I've always been fascinated with large-scale domino chain reaction set ups, but hadn't seen this take, using popsicle sticks, before. When Think Geek tweeted this massive 1,000 stick chain reaction, I was delighted and baffled. I did a little digging around to find out exactly how this popsicle stick chain reaction works, and this video from jayauldenparnell was the best, clearest tutorial I found. He shows you how to weave the sticks together and even how to "program" in places where you want the giant snake of sticks to turn. It looks like it could be a tedious project, but one that moves quickly once you get the rhythm down. It would be a perfect rainy day or cold winter day activity for kids. Just make sure they know before they start that they are on clean up duty afterwords.
All Unitasker Wednesday posts are jokes — we don’t want you to buy these items, we want you to laugh at their ridiculousness. Enjoy!
One of the cool things about making sushi rolls is that the method you use allows you to make numerous pieces of sushi at once. You get six pieces from just one roll. You set down a mat (and this step is even optional), put dried seaweed and rice on it, add your fillings, roll it all up, and then slice the tube into six pieces. [How to.]
When using really good sushi rice, you don’t have to use a mat or seaweed. All you need are your hands to make the sushi into any shape you desire. If you want your sushi to look like something other than a circle, just mold it. A rabbit! An hourglass! A snake! A cube …
… which brings us to today’s unitasker, the Rice Cube:
Seeing as all you have to do is use your hands to form a cube of sushi, I’m not sure why you would need this special rice-constriction device. It only makes one piece of sushi at a time (as opposed to six), and it does exactly what your hands can do (the exact hands you have to use to operate the device). If you’re obsessed with being exact and having all of your cubes look identical, a clean ruler pressed against the sides of a sushi roll before cutting does the exact same thing. And, you likely already own a ruler. (Be sure to use a very sharp knife with a wet blade so your cubes don’t smash down as you apply pressure to slice.)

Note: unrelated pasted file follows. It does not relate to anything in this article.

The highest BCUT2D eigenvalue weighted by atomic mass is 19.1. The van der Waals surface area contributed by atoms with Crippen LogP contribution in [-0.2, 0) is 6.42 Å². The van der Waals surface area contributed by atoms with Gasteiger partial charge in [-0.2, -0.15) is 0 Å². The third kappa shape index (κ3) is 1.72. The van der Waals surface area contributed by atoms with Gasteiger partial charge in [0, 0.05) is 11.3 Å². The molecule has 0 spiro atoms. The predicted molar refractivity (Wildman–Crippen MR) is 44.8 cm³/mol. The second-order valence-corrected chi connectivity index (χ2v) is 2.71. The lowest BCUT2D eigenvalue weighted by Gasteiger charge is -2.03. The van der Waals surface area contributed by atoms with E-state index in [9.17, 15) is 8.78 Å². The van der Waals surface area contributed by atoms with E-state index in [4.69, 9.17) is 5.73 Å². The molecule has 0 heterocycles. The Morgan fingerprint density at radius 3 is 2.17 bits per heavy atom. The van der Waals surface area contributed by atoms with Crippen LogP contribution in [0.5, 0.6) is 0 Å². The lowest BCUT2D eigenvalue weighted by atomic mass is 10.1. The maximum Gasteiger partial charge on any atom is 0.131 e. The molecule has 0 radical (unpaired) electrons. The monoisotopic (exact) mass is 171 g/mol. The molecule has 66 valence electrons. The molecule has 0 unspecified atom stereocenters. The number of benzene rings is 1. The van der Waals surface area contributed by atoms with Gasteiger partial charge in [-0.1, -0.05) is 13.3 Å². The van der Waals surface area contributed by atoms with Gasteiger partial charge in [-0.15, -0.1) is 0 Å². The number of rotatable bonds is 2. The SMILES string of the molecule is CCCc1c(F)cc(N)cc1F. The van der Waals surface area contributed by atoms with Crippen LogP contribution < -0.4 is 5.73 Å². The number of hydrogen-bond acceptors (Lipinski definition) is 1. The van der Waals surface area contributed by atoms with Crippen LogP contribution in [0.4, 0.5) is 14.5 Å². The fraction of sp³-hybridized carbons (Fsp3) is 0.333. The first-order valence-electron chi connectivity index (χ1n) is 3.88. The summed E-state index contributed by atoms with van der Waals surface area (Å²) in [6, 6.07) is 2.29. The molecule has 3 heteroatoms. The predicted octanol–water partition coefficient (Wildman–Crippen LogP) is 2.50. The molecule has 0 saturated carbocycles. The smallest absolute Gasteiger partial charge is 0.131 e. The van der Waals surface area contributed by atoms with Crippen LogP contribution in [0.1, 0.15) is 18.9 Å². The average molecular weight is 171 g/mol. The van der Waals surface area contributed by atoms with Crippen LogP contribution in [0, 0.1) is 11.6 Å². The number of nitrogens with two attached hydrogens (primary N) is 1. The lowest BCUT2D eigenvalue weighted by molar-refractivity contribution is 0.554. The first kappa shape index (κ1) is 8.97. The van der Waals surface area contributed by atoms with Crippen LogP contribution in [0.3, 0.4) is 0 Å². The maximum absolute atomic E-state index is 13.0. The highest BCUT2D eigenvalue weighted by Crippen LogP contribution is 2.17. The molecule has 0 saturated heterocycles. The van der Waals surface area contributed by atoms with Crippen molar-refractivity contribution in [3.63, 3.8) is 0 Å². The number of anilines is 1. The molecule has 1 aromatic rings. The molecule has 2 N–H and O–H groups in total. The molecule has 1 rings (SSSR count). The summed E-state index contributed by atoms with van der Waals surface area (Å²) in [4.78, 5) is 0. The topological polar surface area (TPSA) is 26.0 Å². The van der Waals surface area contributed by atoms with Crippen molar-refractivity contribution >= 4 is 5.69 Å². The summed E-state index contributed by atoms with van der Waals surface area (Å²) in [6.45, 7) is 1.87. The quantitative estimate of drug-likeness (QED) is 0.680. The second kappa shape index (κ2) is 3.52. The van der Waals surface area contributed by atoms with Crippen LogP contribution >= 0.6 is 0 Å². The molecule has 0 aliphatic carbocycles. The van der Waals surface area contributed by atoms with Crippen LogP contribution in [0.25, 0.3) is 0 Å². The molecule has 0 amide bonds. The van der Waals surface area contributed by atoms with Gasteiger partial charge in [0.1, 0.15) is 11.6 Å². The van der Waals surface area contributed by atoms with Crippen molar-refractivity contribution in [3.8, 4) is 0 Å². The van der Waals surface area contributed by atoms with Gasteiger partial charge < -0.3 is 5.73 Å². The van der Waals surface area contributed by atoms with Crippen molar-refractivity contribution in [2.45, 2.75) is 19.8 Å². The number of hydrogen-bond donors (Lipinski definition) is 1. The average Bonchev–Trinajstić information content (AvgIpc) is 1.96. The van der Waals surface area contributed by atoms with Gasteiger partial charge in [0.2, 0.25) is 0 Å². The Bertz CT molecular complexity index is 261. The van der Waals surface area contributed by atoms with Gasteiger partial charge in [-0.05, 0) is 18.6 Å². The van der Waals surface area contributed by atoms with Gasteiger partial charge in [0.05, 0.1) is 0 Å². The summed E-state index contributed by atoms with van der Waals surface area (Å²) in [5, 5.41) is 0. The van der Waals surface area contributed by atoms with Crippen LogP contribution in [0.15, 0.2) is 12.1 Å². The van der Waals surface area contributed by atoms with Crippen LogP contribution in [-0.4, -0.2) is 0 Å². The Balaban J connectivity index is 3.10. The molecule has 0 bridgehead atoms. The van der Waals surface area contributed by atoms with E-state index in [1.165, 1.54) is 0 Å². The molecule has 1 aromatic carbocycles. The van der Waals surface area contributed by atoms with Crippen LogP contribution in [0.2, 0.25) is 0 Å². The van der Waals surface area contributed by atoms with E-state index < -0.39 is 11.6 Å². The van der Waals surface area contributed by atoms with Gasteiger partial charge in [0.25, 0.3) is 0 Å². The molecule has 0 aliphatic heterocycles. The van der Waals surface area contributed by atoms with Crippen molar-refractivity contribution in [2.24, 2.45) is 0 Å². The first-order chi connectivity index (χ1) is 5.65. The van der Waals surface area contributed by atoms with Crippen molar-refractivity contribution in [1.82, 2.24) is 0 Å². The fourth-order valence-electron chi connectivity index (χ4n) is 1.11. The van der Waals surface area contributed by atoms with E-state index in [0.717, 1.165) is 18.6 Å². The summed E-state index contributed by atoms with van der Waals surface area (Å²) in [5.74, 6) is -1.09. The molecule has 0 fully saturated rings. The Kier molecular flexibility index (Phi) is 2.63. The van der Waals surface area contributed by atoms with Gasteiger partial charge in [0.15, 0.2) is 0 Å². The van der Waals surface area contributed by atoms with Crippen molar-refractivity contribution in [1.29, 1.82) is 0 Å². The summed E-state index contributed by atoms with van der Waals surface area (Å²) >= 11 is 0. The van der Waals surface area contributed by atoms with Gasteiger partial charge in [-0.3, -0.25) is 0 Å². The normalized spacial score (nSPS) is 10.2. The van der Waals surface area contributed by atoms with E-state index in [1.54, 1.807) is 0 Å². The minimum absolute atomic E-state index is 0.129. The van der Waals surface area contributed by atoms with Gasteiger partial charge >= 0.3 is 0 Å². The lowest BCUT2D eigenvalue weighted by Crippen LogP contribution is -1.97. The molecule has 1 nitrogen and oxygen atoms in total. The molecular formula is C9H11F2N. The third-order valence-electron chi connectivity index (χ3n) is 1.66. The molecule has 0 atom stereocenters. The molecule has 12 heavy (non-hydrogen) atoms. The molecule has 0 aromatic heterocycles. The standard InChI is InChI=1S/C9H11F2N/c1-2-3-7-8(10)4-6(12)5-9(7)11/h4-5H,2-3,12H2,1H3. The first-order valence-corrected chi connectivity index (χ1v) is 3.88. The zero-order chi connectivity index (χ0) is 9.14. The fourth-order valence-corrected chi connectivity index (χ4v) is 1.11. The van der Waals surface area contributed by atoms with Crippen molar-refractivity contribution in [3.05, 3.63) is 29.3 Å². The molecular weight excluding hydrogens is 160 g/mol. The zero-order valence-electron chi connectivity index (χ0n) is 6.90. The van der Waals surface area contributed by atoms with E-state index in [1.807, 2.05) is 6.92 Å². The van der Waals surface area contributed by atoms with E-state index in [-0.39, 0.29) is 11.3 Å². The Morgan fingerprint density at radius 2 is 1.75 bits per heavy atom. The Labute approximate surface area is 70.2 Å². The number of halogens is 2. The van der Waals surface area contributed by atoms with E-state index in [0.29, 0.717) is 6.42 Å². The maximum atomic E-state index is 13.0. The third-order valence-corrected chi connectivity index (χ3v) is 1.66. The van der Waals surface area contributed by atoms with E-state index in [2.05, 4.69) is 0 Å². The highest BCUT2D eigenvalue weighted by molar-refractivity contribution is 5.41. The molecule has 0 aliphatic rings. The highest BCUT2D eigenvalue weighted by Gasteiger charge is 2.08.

After years of writing about unitaskers, I’m finding that most kitchen unitaskers aren’t about saving time, but rather about replacing basic skills. In this case, watching a free, eight-minute video on how to make sushi rolls could save you the $25 you might spend on this device.
Thanks go to Jessica for sharing this unitasker with us.
"There are no new ideas. There are only new ways of making them felt." ~ Audre Lorde
So is it true? HAS it all been done before? Are there no new ideas? If this is true, then what is the point of continued existence?
Last night, my Girl Scouts were given the task of working together to create a "SitCom" skit. I guided them thru it, but only the mechanics, they had to do the creative work. I made some suggestions, but ultimately, THEY had to do the writing. Their skit turned out to be about three sisters who lived on an island and each had some sort of problem that the others helped them with. Was is brilliant? No, of course not! But did they work together to come up with something original that conveyed a message of teamwork? YES, THEY DID!
So if three nine-year old girls can come up with something new, why can't the entertainment industry? I will NOT be giving George Lucas any more of my money to see a movie redone in 3D that was crap the first time around! I know he can't be all tapped out of new ideas, so why is he recycling garbage!
Ok, I will put the soapbox away for now.
|Sticking out your tongue always helps|
Our District Council hosts an event called "Webelos Outdoor Challenge" at which boys who are Webelos ranked Cub Scouts get to join a Boy Scout Troop for the weekend and see how things are different between Cub and Boy Scout programs. They also are taught a few skills and then compete against other troops.
My scouts troop learned basic first aid and how to construct a primitive shelter with a tarp and ropes. They all did an excellent job and worked hard. The troop also came up with a skit and performed it at the campfire on Saturday night. They didn't come in first place, but then again, they didn't come in last either.
We went around and visited all of the troops who were there so that the Webelos could get a feel for what the troops do and what their focus is. It's a good thing we have two years to make a choice, because there are a LOT of really great troops in our district.
So what, you may ask, was the "biggest challenge"...keeping that shirt clean!!! Whose brilliant idea was it to put 100 boys in WHITE for a camping weekend!!!
One from the Vault
- ▼ October (4)